Pastors need to be about theology.
However, if theology is primarily understood as of benefit to the state then pastors will have no time for the pure theological task, that is, allowing the still small voice of divine revelation to speak. Rather pastors will be pressured to fit into predetermined political and social categories with the assumption of total agreement and support for whatever their tradition determines is the majority position. That is, cultural and political expectations will trump anything that pre-supposes any still small voice, which is then marginalized if not silenced. When the pastor is led to fit political expectations there is no time left for the pastor's primary work.
That the pastor's theological task is primarily that which arises from divine revelation in the Church and allows for freedom to grow within the context of the Church should not be, but seems to have become, the exception. If there is any "political" or "public" role for the pastor that is found in the Church's liturgy where the Word is preached and the Sacraments are administered among the people. This is where the "material" of the Church's life is found and the pastor is indispensable in this role as is seen in the Lord's sending of His Apostles.
The political world is rightly ordered about the material world but cannot fully appreciate the distinct nature of the Church and the role of the pastor. This world has different needs and expectations and a different governance. In this regard the Church and her liturgy are clearly distinct. This is seen negatively, in the impatience that has infiltrated the Church and her liturgy in some ways so as to make it harder to discern between that which is Church and that which is not or that which is worship and that which is not. Even within the Church one does not always hear the still small voice.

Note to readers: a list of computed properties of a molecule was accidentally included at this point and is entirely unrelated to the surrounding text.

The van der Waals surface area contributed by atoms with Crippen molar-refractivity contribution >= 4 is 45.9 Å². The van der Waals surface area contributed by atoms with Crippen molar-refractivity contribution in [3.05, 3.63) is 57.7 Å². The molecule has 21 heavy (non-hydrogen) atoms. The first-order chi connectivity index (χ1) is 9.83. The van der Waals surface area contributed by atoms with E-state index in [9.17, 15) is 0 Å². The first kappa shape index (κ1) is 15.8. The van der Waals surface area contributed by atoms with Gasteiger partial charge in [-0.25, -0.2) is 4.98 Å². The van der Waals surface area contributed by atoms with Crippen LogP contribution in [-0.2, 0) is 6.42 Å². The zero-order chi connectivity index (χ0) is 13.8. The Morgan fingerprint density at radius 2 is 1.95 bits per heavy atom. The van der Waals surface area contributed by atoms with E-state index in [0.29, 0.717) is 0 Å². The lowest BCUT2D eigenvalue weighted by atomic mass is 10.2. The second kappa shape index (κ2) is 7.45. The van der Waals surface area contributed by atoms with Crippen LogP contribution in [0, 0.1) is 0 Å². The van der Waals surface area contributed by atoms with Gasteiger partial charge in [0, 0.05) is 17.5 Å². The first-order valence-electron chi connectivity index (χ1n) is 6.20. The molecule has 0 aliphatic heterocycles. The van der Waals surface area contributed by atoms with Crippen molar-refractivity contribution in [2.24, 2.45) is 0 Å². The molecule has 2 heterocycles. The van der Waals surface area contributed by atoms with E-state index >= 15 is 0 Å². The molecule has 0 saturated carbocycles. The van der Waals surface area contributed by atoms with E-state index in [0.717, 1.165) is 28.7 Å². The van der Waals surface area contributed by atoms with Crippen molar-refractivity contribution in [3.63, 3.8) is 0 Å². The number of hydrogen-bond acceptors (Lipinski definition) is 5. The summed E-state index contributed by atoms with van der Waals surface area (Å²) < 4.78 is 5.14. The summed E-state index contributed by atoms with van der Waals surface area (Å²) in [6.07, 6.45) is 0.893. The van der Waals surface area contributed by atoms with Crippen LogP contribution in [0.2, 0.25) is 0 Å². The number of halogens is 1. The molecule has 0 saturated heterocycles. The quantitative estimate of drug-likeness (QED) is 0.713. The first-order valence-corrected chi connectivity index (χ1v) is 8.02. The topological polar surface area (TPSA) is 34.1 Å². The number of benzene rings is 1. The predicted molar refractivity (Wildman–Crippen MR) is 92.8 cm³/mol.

Positively, the Church and her liturgy remind us that we are on holy ground, that we are dealing with matters more pertinent to the soul and that we can put the world aside, even if for a little while. The "matter" or "material" here is a-political in terms of the expectations of the world outside. It is the Body and Blood of Christ at the altar through which people are drawn and united in the death and resurrection of Christ Himself. There is no big government, little government, or no government here, only Christ on the altar bringing His life to the people.
The pastor needs to be about theology so that he can hear that still small voice and faithfully lead others to hear it too, even if that means he is not on the cutting edge among the many voices in the political arena.